It was 30 years ago – Oct. 5, 1993 – that Gov. John Engler first pitched the idea of having public charter schools in Michigan.
In a speech before a joint session of the Michigan Legislature that day, Gov. Engler outlined his bold vision for K-12 education in the state. He touched on a number of subjects and then got to the heart of it all: It was time to end the monopoly that traditional school districts had on educating children. It was time to put parents and families in control and bring public school choice to Michigan.
Engler recognized that some school districts might not want to open their doors to children from outside their area (something which is still true today), so he proposed that Michigan adopt a new concept that several other states had already adopted: public charter schools.
“Seven other states have them and they have the potential of revolutionizing the way public education is delivered to our children,” Gov. Engler said. “With charter schools, you get away from the one-size-fits-all mentality that is imposed; the deadening uniformity and all too often mediocrity on so many of our public schools. Ladies and gentlemen let's tear down the Berlin Wall of separation that has held kids hostage to one school district. It's time to tear down the wall. Our families want their freedom and they want it now.”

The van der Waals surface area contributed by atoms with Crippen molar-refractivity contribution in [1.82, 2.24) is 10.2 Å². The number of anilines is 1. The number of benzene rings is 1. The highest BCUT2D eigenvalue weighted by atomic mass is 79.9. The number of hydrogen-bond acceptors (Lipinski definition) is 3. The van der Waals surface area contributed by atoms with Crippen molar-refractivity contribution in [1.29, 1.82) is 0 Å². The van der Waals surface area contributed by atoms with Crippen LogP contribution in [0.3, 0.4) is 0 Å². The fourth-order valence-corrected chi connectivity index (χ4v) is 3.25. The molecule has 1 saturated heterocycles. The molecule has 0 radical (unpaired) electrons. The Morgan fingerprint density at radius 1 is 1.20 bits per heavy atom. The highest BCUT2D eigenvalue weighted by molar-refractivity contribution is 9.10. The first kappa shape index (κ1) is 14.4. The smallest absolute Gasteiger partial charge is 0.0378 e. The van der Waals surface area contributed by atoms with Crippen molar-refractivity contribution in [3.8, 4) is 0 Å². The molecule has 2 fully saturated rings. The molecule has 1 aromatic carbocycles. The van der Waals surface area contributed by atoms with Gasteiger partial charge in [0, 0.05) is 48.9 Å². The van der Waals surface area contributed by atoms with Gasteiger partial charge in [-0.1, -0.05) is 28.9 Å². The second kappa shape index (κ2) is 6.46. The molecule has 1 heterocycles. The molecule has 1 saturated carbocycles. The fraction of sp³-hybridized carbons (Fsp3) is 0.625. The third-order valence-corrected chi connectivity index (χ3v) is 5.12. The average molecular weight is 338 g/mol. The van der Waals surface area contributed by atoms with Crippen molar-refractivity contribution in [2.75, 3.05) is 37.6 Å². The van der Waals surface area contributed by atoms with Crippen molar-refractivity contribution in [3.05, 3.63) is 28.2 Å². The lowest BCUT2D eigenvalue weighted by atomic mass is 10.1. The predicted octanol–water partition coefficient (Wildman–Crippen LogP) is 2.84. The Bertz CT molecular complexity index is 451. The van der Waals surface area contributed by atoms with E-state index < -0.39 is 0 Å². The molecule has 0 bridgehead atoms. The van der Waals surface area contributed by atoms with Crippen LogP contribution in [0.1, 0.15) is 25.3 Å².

Later that year, the Legislature adopted the legislation that created charter schools and in January of 1994, Gov. Engler signed it into law. Less that nine months later, in the fall of 1994, the first nine charter schools opened in Michigan.
This fall, there are nearly 300 charter schools in the state, educating more than 150,000 students. Michigan’s charter schools are leading the way when it comes to achievement, innovation and accountability.
And it all began with a speech 30 years ago. Click here to see what Gov. Engler had to say on Oct. 5, 1993.